We just spent an incredible week in Cape Town, South Africa, and I have so many photos and details to share from our trip that I’m breaking things up into two posts. Here’s part 1!
One of the very cool parts of our experience starting a church in Harlem is that we’ve connected with extraordinary people doing a similar thing in our city and cities around the world. The organization that helped start our church — Orchard Group — has been supporting a new church in Cape Town, called Pro Deo. And because of our church’s financial support and Jordan’s advisory role to Pro Deo, Jordan had to travel to Cape Town for Pro Deo’s official launch service. When we realized I could redeem American Express reward points and come along for free, we booked my ticket too.
We considered bringing Jameson along for the trip, but Jordan convinced me that 17 hours of flying and a seven-hour time difference could end up being really miserable for all of us. So thanks to the amazing support of Jordan’s parents, my brother-in-law and sister-in-law, my mom who flew up from Jamaica, and a great daycare he loves, Jameson was well taken care of, and we went on our merry way.
This was Jordan’s first time to Cape Town and my second, so I was excited to see more of the city and experience it through Jordan’s fresh eyes.
We arrived on a Saturday and settled into our Airbnb in the Sea Point section of the city. As the name might indicate, the ocean was just two blocks away. We walked along the promenade, and my jet lag was no match for the sound of ocean waves crashing on the shore. All my plans to stay awake until 9:00 p.m. went out the window, and the rest of the day was spent with a nap and having dinner with our friends who started Pro Deo.
On Sunday, we went to JARRYDS for breakfast, a restaurant just down then block from our place. Everything we tasted there was delicious — so good that we planned to eat there as many times as we could that week (check out that crazy breakfast donut below!). Coffee in Cape Town is pretty fantastic, and the food in general is incredibly inexpensive given the amazing quality. We’re talking lots of amazing meals where the bill for both of us came up to less than $20. So unreal. After breakfast, we headed over to the Bo-Kaap neighborhood to walk around and admire all of the colorful houses. Bo-Kaap is a predominantly Muslim neighborhood that was formerly a township. The history of the neighborhood is really interesting (the homes were painted bright in preparation for Eid), and there are free walking tours that take people through the colorful blocks and explain it all. Apparently, it made for a nice spot to check up on how things were going with our church back in Harlem. :-)Jordan insisted I include the photo below, so you can see how giving our camera to random strangers often results in equally random photographs.Such a beautiful neighborhood, full of character.That evening, we headed to Pro Deo’s launch service and were really excited for our friends who are where we were with our church two and a half years ago. I’m sure they’re incredibly nervous about the road ahead, but we’ve certainly learned that stepping into uncertain places just gives room for God to show up in really powerful ways. If you’re moved to, say a prayer for Pro Deo church — for their ability to serve their community and show people God’s deep love.The following day, we bought tickets for one of those double-decker tour buses, and made our way to Constantia wine country. Jordan always protests riding on those buses, I suppose, because they’re “so touristy” (and he is “so cool.”) But the ones in Cape Town are so well mapped out and get you to every area you could want to see, they’re really quite helpful. And to me, nothing beats sitting out in the sun (sun block is a MUST in Cape Town) and having the wind blow through my hair. Two minutes into the ride and looking out at the sea, Jordan leaned over and said, “Ok, I really like this.” Ha!We visited Groot Constantia winery, which is the oldest wine estate in Cape Town. Some of the surrounding wine regions like Stellenbosch and Franschoek are definitely worth visiting if you have time (I visited both on my last trip), but it’s great that Constantia is so close to the city. And another bonus of the double decker bus was that we got great views of all of the crazy beautiful mansions occupied by diplomats and the uber-wealthy on the ride to the winery.The winery had space for wine tasting and enjoying the perfect meat and cheese board. The wine to try is pinotage, which is a grape that’s native to South Africa.The whole thing couldn’t have gotten more picturesque.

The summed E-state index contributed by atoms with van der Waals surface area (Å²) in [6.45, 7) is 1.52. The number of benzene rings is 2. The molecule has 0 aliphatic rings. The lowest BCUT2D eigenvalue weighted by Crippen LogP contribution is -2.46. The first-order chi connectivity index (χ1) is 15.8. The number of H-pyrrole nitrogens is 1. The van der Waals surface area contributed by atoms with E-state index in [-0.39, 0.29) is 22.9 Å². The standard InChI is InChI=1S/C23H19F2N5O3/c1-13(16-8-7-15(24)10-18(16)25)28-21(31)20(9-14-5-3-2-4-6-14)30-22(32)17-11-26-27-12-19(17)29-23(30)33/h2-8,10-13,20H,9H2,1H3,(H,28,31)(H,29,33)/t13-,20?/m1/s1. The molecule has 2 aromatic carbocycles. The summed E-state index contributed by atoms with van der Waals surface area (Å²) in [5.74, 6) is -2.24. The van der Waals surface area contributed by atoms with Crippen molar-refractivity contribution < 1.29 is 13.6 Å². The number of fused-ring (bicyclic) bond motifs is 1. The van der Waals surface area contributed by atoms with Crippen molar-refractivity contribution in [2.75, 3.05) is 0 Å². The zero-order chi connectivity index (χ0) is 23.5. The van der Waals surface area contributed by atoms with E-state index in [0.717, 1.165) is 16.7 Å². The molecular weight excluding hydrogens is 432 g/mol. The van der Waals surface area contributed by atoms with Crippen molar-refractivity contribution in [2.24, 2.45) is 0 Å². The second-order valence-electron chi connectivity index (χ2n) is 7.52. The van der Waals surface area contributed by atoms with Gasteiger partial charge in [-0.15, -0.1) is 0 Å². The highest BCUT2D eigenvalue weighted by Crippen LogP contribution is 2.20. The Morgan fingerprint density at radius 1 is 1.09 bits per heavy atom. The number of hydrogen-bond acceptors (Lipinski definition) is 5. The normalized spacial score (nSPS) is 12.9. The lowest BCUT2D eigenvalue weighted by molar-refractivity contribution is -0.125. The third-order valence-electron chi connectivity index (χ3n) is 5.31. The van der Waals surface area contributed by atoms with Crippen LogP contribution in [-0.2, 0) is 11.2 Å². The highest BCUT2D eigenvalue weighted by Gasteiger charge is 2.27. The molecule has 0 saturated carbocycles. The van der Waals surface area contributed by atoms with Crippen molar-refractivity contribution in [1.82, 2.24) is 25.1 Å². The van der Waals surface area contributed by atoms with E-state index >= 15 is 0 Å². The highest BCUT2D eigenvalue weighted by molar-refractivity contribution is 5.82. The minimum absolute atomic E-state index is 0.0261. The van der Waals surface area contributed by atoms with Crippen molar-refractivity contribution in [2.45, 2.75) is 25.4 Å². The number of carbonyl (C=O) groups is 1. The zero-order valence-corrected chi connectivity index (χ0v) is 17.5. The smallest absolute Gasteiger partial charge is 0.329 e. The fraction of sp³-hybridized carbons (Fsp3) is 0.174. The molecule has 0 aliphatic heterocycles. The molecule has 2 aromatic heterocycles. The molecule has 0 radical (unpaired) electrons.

That evening, we went to dinner at Gold Restaurant with our friends from Pro Deo and others from the advisory team. The restaurant serves traditional Cape Malay food, as well as dishes from other African countries. Gold Restaurant provides live music and dancing as you dine on 14 courses. Seeing the men and women, who come from countries across the African continent, sing and dance together was really moving. They also get people from your party involved in the fun, and to my delight, they picked Jordan to get up and dance. He did his best to keep up and definitely laughed at himself along the way. I love that he’s such a good sport.They also paint the ladies’ faces while you’re at the restaurant. I tried to snap a selfie before I washed it off at home, but Jordan and his obsession with grooming his beard prevented me from being my absolute best. But you get the point.As much as I tease him, a lot of the goodness of this trip was due to having such a great travel companion by my side. There’s nobody better to see the world with.
That’s it for Part 1 — I’ll be back with more of the beauty of Cape Town and our favorite experiences of our trip in Part 2!